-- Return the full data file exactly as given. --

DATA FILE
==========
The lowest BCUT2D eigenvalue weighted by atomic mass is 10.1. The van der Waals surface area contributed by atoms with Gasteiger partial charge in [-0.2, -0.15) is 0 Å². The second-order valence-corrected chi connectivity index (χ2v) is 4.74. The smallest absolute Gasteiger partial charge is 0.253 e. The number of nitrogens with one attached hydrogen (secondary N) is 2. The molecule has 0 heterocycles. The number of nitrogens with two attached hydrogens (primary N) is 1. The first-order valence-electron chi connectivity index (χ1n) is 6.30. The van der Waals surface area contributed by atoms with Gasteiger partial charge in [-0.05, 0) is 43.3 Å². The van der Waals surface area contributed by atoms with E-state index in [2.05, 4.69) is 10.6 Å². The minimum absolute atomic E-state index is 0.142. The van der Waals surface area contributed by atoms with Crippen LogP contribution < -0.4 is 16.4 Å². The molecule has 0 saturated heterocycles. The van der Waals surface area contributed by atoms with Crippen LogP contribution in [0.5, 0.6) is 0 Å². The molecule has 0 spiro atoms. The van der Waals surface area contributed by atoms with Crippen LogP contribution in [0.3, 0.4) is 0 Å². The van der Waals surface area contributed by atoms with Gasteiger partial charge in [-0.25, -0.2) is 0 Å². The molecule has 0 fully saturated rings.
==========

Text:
The lowest BCUT2D eigenvalue weighted by atomic mass is 10.1. The van der Waals surface area contributed by atoms with Gasteiger partial charge in [-0.2, -0.15) is 0 Å². The second-order valence-corrected chi connectivity index (χ2v) is 4.74. The smallest absolute Gasteiger partial charge is 0.253 e. The number of nitrogens with one attached hydrogen (secondary N) is 2. The molecule has 0 heterocycles. The number of nitrogens with two attached hydrogens (primary N) is 1. The first-order valence-electron chi connectivity index (χ1n) is 6.30. The van der Waals surface area contributed by atoms with Gasteiger partial charge in [-0.05, 0) is 43.3 Å². The van der Waals surface area contributed by atoms with E-state index in [2.05, 4.69) is 10.6 Å². The minimum absolute atomic E-state index is 0.142. The van der Waals surface area contributed by atoms with Crippen LogP contribution < -0.4 is 16.4 Å². The molecule has 0 saturated heterocycles. The van der Waals surface area contributed by atoms with Crippen LogP contribution in [0.5, 0.6) is 0 Å². The molecule has 0 spiro atoms. The van der Waals surface area contributed by atoms with Crippen LogP contribution in [0.3, 0.4) is 0 Å². The van der Waals surface area contributed by atoms with Gasteiger partial charge in [-0.25, -0.2) is 0 Å². The molecule has 0 fully saturated rings.